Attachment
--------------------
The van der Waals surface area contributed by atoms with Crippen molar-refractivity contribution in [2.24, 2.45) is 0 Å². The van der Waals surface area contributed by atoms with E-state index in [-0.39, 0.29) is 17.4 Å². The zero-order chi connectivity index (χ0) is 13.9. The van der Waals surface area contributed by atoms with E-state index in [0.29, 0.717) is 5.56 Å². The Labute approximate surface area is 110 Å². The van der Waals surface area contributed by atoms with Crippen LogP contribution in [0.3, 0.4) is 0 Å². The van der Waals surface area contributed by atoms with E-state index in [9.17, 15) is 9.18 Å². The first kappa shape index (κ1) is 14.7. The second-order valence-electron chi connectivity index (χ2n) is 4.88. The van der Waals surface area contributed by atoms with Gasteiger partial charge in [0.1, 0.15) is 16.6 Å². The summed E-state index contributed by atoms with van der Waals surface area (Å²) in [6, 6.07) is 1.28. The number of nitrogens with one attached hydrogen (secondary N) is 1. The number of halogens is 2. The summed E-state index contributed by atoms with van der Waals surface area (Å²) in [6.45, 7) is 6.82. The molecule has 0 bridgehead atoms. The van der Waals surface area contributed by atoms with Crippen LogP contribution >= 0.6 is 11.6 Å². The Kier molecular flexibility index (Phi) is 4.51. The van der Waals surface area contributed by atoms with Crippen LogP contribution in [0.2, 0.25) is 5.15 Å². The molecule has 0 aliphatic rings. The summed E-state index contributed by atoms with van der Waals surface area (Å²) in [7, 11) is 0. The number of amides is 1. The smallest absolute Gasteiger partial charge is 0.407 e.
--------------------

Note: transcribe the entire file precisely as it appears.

The van der Waals surface area contributed by atoms with Crippen molar-refractivity contribution in [2.24, 2.45) is 0 Å². The van der Waals surface area contributed by atoms with E-state index in [-0.39, 0.29) is 17.4 Å². The zero-order chi connectivity index (χ0) is 13.9. The van der Waals surface area contributed by atoms with E-state index in [0.29, 0.717) is 5.56 Å². The Labute approximate surface area is 110 Å². The van der Waals surface area contributed by atoms with Crippen LogP contribution in [0.3, 0.4) is 0 Å². The van der Waals surface area contributed by atoms with E-state index in [9.17, 15) is 9.18 Å². The first kappa shape index (κ1) is 14.7. The second-order valence-electron chi connectivity index (χ2n) is 4.88. The van der Waals surface area contributed by atoms with Gasteiger partial charge in [0.1, 0.15) is 16.6 Å². The summed E-state index contributed by atoms with van der Waals surface area (Å²) in [6, 6.07) is 1.28. The number of nitrogens with one attached hydrogen (secondary N) is 1. The number of halogens is 2. The summed E-state index contributed by atoms with van der Waals surface area (Å²) in [6.45, 7) is 6.82. The molecule has 0 bridgehead atoms. The van der Waals surface area contributed by atoms with Crippen LogP contribution >= 0.6 is 11.6 Å². The Kier molecular flexibility index (Phi) is 4.51. The van der Waals surface area contributed by atoms with Crippen LogP contribution in [0.2, 0.25) is 5.15 Å². The molecule has 0 aliphatic rings. The summed E-state index contributed by atoms with van der Waals surface area (Å²) in [7, 11) is 0. The number of amides is 1. The smallest absolute Gasteiger partial charge is 0.407 e.